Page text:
Helen Schucman, co-scribe of A Course In Miracles, was diagnosed by her boss and co-scribe, Bill Thetford, as being quite dissociative. In Absence From Felicity, Ken Wapnick  discusses the diagnosis of Helen's dissociative identities in a chapter titled Beyond Heaven and Helen: The Priestess, "My primary focus in this book has been the two sides of Helen's personality." Others have used the phrases, "Helen and Hell" or "St. Helen and the Bitch."


I suppose that coming to the office each day with Helen must have been a continuing game of The Lady or the Tiger. Which is it today?


Here is more than you ever wanted to know about the history of the dissociative disorder, adapted from Wikipedia.


In Roman mythology, the god Janus was described as having "two-faces", but primarily, before the 19th century, people exhibiting symptoms similar to those were believed to be possessed by demons.


An intense interest in spiritualism, parapsychology, and hypnosis continued throughout the 19th and early 20th centuries. Hypnotists reported what they thought were second personalities emerging during hypnosis and wondered how two minds could coexist. The 19th century saw a number of reported cases of multiple personalities which Rieber estimated would be close to 100. Epilepsy was seen as a factor in some cases,and discussion of this connection continues into the present era. The public, however, was exposed to psychological ideas which took their interest. Mary Shelley's 1818 Frankenstein, or; The Modern Prometheus, had a formidable impact.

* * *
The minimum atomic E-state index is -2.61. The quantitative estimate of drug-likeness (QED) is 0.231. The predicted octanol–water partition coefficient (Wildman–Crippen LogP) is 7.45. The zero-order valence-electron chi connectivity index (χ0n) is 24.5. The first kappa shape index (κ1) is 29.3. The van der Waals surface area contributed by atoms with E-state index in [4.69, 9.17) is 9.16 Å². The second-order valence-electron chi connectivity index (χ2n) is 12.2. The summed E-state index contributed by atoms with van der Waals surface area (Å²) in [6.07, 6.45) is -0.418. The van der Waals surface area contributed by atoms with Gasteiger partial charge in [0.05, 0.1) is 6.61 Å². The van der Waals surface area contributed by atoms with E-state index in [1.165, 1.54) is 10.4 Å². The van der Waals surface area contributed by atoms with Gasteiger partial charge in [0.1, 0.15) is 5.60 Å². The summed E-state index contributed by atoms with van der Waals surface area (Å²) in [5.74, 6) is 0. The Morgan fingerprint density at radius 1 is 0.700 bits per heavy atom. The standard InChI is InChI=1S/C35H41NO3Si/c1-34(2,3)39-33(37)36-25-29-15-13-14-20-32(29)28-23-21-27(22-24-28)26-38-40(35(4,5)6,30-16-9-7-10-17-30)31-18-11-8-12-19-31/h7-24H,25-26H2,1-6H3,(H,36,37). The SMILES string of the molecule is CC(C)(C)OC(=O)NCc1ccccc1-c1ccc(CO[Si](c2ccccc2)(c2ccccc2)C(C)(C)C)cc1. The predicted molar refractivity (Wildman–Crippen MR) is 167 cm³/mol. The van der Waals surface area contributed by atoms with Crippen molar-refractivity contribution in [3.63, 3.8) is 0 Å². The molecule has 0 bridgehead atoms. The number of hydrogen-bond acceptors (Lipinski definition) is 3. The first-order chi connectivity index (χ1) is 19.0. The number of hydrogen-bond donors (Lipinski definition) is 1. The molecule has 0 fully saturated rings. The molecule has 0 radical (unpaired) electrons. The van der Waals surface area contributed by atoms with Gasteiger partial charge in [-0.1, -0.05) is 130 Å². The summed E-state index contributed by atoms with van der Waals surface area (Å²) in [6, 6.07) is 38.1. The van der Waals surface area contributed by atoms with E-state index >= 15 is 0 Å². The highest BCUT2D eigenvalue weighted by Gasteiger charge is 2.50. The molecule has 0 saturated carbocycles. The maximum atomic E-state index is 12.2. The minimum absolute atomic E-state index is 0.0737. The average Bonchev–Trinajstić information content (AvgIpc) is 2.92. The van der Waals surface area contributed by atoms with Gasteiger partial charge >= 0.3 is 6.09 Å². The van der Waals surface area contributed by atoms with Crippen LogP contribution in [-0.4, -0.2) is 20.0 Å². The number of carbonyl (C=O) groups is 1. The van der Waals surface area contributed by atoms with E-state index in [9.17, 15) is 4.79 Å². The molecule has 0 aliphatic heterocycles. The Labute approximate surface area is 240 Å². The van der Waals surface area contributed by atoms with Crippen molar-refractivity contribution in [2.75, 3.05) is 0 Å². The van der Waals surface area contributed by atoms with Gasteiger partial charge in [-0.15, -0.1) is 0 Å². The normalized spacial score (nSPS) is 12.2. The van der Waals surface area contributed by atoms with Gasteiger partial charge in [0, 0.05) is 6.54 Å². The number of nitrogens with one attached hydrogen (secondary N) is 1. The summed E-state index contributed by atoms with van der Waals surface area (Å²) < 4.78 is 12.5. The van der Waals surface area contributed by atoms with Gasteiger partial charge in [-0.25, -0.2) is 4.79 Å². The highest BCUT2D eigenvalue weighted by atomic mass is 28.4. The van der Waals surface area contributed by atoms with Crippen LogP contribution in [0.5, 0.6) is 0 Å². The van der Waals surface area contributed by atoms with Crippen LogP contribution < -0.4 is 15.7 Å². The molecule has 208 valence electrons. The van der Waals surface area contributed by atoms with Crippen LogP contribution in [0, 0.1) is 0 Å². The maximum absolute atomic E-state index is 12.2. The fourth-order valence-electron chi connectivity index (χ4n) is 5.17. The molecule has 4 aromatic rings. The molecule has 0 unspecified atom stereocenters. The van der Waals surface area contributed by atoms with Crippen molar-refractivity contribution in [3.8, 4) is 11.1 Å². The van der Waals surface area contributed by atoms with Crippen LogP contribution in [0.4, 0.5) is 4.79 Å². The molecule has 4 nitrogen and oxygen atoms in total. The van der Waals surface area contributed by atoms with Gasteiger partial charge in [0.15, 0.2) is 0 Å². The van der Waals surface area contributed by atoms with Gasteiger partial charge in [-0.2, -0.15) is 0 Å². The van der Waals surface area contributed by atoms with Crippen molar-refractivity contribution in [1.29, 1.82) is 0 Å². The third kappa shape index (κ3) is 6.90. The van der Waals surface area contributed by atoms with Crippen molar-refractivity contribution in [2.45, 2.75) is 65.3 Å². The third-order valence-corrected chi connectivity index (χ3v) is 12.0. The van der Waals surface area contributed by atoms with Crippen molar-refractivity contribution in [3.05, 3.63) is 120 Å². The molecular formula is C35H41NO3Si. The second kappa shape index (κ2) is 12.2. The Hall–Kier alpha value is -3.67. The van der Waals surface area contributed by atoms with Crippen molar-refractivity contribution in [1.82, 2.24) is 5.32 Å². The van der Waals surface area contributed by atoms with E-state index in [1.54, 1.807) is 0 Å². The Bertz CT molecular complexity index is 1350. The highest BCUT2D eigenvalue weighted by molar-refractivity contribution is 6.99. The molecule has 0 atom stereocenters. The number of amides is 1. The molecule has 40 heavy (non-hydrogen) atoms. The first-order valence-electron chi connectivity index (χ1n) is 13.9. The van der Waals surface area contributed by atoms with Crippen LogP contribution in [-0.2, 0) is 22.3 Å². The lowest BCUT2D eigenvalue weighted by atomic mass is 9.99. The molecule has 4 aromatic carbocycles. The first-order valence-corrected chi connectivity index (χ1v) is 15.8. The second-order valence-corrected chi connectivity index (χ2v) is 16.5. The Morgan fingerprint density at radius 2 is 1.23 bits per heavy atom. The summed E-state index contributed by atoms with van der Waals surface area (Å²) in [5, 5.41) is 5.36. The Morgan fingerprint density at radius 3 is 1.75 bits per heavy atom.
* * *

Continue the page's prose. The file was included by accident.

By the late 19th century there was a general acceptance that emotionally traumatic experiences could cause long-term disorders which might display a variety of symptoms. These conversion disorders were found to occur in even the most resilient individuals, but with profound effect in someone with emotional instability like Louis Vivé (1863-?) who suffered a traumatic experience as a 13 year-old when he encountered a viper. Vivé was the subject of countless medical papers and became the most studied case of dissociation in the 19th century.